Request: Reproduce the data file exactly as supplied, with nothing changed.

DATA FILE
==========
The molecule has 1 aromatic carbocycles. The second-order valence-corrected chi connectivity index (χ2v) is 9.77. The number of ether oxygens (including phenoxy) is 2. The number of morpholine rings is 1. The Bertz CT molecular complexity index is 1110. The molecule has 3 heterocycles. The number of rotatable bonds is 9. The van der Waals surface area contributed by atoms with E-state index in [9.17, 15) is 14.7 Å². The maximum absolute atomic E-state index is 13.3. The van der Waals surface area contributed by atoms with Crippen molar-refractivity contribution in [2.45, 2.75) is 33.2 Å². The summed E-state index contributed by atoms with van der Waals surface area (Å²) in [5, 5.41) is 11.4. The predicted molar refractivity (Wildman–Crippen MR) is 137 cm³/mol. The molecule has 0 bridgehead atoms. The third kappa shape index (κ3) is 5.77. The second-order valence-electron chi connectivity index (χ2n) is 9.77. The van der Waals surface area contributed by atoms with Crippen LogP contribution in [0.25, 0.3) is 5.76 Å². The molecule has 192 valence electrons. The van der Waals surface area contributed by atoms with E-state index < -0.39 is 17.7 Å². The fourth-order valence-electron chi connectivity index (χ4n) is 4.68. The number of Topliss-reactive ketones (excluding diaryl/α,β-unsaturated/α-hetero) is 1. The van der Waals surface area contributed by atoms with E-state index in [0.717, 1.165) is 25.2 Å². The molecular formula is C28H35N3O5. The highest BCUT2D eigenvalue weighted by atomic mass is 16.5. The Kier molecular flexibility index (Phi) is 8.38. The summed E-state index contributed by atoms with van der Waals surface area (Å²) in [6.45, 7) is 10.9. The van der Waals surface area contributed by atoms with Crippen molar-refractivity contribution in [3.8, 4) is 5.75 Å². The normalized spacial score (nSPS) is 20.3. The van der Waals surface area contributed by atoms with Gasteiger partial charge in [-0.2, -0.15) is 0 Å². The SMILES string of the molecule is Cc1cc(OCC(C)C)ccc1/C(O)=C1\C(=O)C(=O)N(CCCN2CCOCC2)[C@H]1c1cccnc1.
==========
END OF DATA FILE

The molecule has 1 aromatic carbocycles. The second-order valence-corrected chi connectivity index (χ2v) is 9.77. The number of ether oxygens (including phenoxy) is 2. The number of morpholine rings is 1. The Bertz CT molecular complexity index is 1110. The molecule has 3 heterocycles. The number of rotatable bonds is 9. The van der Waals surface area contributed by atoms with E-state index in [9.17, 15) is 14.7 Å². The maximum absolute atomic E-state index is 13.3. The van der Waals surface area contributed by atoms with Crippen molar-refractivity contribution in [2.45, 2.75) is 33.2 Å². The summed E-state index contributed by atoms with van der Waals surface area (Å²) in [5, 5.41) is 11.4. The predicted molar refractivity (Wildman–Crippen MR) is 137 cm³/mol. The molecule has 0 bridgehead atoms. The third kappa shape index (κ3) is 5.77. The second-order valence-electron chi connectivity index (χ2n) is 9.77. The van der Waals surface area contributed by atoms with Crippen LogP contribution in [0.25, 0.3) is 5.76 Å². The molecule has 192 valence electrons. The van der Waals surface area contributed by atoms with E-state index < -0.39 is 17.7 Å². The fourth-order valence-electron chi connectivity index (χ4n) is 4.68. The number of Topliss-reactive ketones (excluding diaryl/α,β-unsaturated/α-hetero) is 1. The van der Waals surface area contributed by atoms with E-state index in [0.717, 1.165) is 25.2 Å². The molecular formula is C28H35N3O5. The highest BCUT2D eigenvalue weighted by atomic mass is 16.5. The Kier molecular flexibility index (Phi) is 8.38. The summed E-state index contributed by atoms with van der Waals surface area (Å²) in [6.45, 7) is 10.9. The van der Waals surface area contributed by atoms with Crippen molar-refractivity contribution in [3.8, 4) is 5.75 Å². The normalized spacial score (nSPS) is 20.3. The van der Waals surface area contributed by atoms with Gasteiger partial charge in [-0.2, -0.15) is 0 Å². The SMILES string of the molecule is Cc1cc(OCC(C)C)ccc1/C(O)=C1\C(=O)C(=O)N(CCCN2CCOCC2)[C@H]1c1cccnc1.